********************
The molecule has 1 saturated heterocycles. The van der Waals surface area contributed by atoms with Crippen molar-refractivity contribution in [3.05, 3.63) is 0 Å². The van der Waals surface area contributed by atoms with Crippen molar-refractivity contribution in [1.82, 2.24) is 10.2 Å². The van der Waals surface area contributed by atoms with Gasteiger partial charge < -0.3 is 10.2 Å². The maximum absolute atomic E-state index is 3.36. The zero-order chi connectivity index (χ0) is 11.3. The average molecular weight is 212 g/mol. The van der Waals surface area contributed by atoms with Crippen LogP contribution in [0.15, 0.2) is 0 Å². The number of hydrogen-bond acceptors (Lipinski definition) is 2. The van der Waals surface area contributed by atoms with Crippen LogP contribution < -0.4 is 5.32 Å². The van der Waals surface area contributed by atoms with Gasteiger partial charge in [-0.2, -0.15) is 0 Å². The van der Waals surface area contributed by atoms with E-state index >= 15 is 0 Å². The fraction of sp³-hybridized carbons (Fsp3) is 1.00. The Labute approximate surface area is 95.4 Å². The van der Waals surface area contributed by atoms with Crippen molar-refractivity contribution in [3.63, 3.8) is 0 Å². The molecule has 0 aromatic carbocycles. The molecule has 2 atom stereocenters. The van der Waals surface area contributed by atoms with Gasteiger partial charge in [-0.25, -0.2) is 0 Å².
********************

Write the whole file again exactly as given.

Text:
The molecule has 1 saturated heterocycles. The van der Waals surface area contributed by atoms with Crippen molar-refractivity contribution in [3.05, 3.63) is 0 Å². The van der Waals surface area contributed by atoms with Crippen molar-refractivity contribution in [1.82, 2.24) is 10.2 Å². The van der Waals surface area contributed by atoms with Gasteiger partial charge < -0.3 is 10.2 Å². The maximum absolute atomic E-state index is 3.36. The zero-order chi connectivity index (χ0) is 11.3. The average molecular weight is 212 g/mol. The van der Waals surface area contributed by atoms with Crippen LogP contribution in [0.15, 0.2) is 0 Å². The number of hydrogen-bond acceptors (Lipinski definition) is 2. The van der Waals surface area contributed by atoms with Crippen LogP contribution < -0.4 is 5.32 Å². The van der Waals surface area contributed by atoms with Gasteiger partial charge in [-0.2, -0.15) is 0 Å². The van der Waals surface area contributed by atoms with E-state index >= 15 is 0 Å². The fraction of sp³-hybridized carbons (Fsp3) is 1.00. The Labute approximate surface area is 95.4 Å². The van der Waals surface area contributed by atoms with Crippen molar-refractivity contribution in [3.63, 3.8) is 0 Å². The molecule has 0 aromatic carbocycles. The molecule has 2 atom stereocenters. The van der Waals surface area contributed by atoms with Gasteiger partial charge in [-0.25, -0.2) is 0 Å².